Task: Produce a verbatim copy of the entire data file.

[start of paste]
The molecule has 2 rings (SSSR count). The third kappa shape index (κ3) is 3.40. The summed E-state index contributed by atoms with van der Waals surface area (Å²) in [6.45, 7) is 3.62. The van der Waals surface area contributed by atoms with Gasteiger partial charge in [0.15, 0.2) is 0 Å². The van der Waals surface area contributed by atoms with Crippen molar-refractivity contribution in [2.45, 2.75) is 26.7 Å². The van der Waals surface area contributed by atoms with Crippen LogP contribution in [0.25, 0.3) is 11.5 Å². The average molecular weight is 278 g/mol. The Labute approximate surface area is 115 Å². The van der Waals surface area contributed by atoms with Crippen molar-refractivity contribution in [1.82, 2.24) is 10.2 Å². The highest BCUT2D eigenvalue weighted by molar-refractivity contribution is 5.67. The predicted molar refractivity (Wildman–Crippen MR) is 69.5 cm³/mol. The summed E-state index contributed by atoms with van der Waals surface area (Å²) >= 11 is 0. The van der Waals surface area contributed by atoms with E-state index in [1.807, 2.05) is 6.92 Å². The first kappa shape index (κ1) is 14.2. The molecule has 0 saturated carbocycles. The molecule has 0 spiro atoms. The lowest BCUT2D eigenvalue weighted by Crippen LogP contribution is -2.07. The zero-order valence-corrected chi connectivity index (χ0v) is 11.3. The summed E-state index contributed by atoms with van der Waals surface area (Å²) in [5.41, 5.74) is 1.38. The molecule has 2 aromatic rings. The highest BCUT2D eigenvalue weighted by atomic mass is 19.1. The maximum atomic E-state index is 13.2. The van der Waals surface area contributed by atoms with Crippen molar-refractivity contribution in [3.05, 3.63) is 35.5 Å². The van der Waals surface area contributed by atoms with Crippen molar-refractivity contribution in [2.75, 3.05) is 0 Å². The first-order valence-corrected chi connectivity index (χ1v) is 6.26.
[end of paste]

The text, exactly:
The molecule has 2 rings (SSSR count). The third kappa shape index (κ3) is 3.40. The summed E-state index contributed by atoms with van der Waals surface area (Å²) in [6.45, 7) is 3.62. The van der Waals surface area contributed by atoms with Gasteiger partial charge in [0.15, 0.2) is 0 Å². The van der Waals surface area contributed by atoms with Crippen molar-refractivity contribution in [2.45, 2.75) is 26.7 Å². The van der Waals surface area contributed by atoms with Crippen LogP contribution in [0.25, 0.3) is 11.5 Å². The average molecular weight is 278 g/mol. The Labute approximate surface area is 115 Å². The van der Waals surface area contributed by atoms with Crippen molar-refractivity contribution in [1.82, 2.24) is 10.2 Å². The highest BCUT2D eigenvalue weighted by molar-refractivity contribution is 5.67. The predicted molar refractivity (Wildman–Crippen MR) is 69.5 cm³/mol. The summed E-state index contributed by atoms with van der Waals surface area (Å²) >= 11 is 0. The van der Waals surface area contributed by atoms with E-state index in [1.807, 2.05) is 6.92 Å². The first kappa shape index (κ1) is 14.2. The molecule has 0 saturated carbocycles. The molecule has 0 spiro atoms. The lowest BCUT2D eigenvalue weighted by Crippen LogP contribution is -2.07. The zero-order valence-corrected chi connectivity index (χ0v) is 11.3. The summed E-state index contributed by atoms with van der Waals surface area (Å²) in [5.41, 5.74) is 1.38. The molecule has 2 aromatic rings. The highest BCUT2D eigenvalue weighted by atomic mass is 19.1. The maximum atomic E-state index is 13.2. The van der Waals surface area contributed by atoms with Crippen molar-refractivity contribution in [3.05, 3.63) is 35.5 Å². The van der Waals surface area contributed by atoms with Crippen molar-refractivity contribution in [2.75, 3.05) is 0 Å². The first-order valence-corrected chi connectivity index (χ1v) is 6.26.